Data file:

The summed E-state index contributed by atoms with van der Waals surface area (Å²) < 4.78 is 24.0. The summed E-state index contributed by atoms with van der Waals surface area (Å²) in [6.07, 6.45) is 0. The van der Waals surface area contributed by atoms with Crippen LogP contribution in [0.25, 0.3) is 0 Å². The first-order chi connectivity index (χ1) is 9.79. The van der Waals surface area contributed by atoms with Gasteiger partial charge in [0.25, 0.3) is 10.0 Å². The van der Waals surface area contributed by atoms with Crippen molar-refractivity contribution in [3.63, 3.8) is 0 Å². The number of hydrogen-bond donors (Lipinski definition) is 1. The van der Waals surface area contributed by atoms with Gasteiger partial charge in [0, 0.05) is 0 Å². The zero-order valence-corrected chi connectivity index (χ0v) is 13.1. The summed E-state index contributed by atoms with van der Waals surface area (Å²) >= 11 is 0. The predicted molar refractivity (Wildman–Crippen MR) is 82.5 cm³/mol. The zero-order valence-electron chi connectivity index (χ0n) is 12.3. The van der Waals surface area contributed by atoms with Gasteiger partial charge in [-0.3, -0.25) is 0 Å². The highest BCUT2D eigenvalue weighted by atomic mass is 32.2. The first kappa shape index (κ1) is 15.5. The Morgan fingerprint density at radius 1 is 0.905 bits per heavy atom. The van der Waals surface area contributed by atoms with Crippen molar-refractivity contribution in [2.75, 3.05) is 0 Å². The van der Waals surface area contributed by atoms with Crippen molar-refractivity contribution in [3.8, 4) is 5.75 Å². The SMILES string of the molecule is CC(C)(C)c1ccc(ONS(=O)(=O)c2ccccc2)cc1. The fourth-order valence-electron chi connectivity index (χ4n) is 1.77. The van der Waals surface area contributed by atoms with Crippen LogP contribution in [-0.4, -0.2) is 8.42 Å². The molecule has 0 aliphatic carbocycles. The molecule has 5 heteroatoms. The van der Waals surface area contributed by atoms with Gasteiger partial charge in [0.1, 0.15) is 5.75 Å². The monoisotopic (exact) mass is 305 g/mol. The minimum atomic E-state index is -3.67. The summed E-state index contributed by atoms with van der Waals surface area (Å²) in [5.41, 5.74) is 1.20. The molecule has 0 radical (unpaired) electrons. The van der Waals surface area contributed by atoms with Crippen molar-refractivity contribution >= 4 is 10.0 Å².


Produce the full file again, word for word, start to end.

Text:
The summed E-state index contributed by atoms with van der Waals surface area (Å²) < 4.78 is 24.0. The summed E-state index contributed by atoms with van der Waals surface area (Å²) in [6.07, 6.45) is 0. The van der Waals surface area contributed by atoms with Crippen LogP contribution in [0.25, 0.3) is 0 Å². The first-order chi connectivity index (χ1) is 9.79. The van der Waals surface area contributed by atoms with Gasteiger partial charge in [0.25, 0.3) is 10.0 Å². The van der Waals surface area contributed by atoms with Crippen molar-refractivity contribution in [3.63, 3.8) is 0 Å². The number of hydrogen-bond donors (Lipinski definition) is 1. The van der Waals surface area contributed by atoms with Gasteiger partial charge in [0, 0.05) is 0 Å². The zero-order valence-corrected chi connectivity index (χ0v) is 13.1. The summed E-state index contributed by atoms with van der Waals surface area (Å²) >= 11 is 0. The predicted molar refractivity (Wildman–Crippen MR) is 82.5 cm³/mol. The zero-order valence-electron chi connectivity index (χ0n) is 12.3. The van der Waals surface area contributed by atoms with Gasteiger partial charge in [-0.3, -0.25) is 0 Å². The highest BCUT2D eigenvalue weighted by atomic mass is 32.2. The first kappa shape index (κ1) is 15.5. The Morgan fingerprint density at radius 1 is 0.905 bits per heavy atom. The van der Waals surface area contributed by atoms with Crippen molar-refractivity contribution in [2.75, 3.05) is 0 Å². The van der Waals surface area contributed by atoms with Crippen molar-refractivity contribution in [3.8, 4) is 5.75 Å². The SMILES string of the molecule is CC(C)(C)c1ccc(ONS(=O)(=O)c2ccccc2)cc1. The fourth-order valence-electron chi connectivity index (χ4n) is 1.77. The van der Waals surface area contributed by atoms with Crippen LogP contribution in [-0.4, -0.2) is 8.42 Å². The molecule has 0 aliphatic carbocycles. The molecule has 5 heteroatoms. The van der Waals surface area contributed by atoms with Gasteiger partial charge in [0.1, 0.15) is 5.75 Å². The monoisotopic (exact) mass is 305 g/mol. The minimum atomic E-state index is -3.67. The summed E-state index contributed by atoms with van der Waals surface area (Å²) in [5.41, 5.74) is 1.20. The molecule has 0 radical (unpaired) electrons. The van der Waals surface area contributed by atoms with Crippen molar-refractivity contribution >= 4 is 10.0 Å².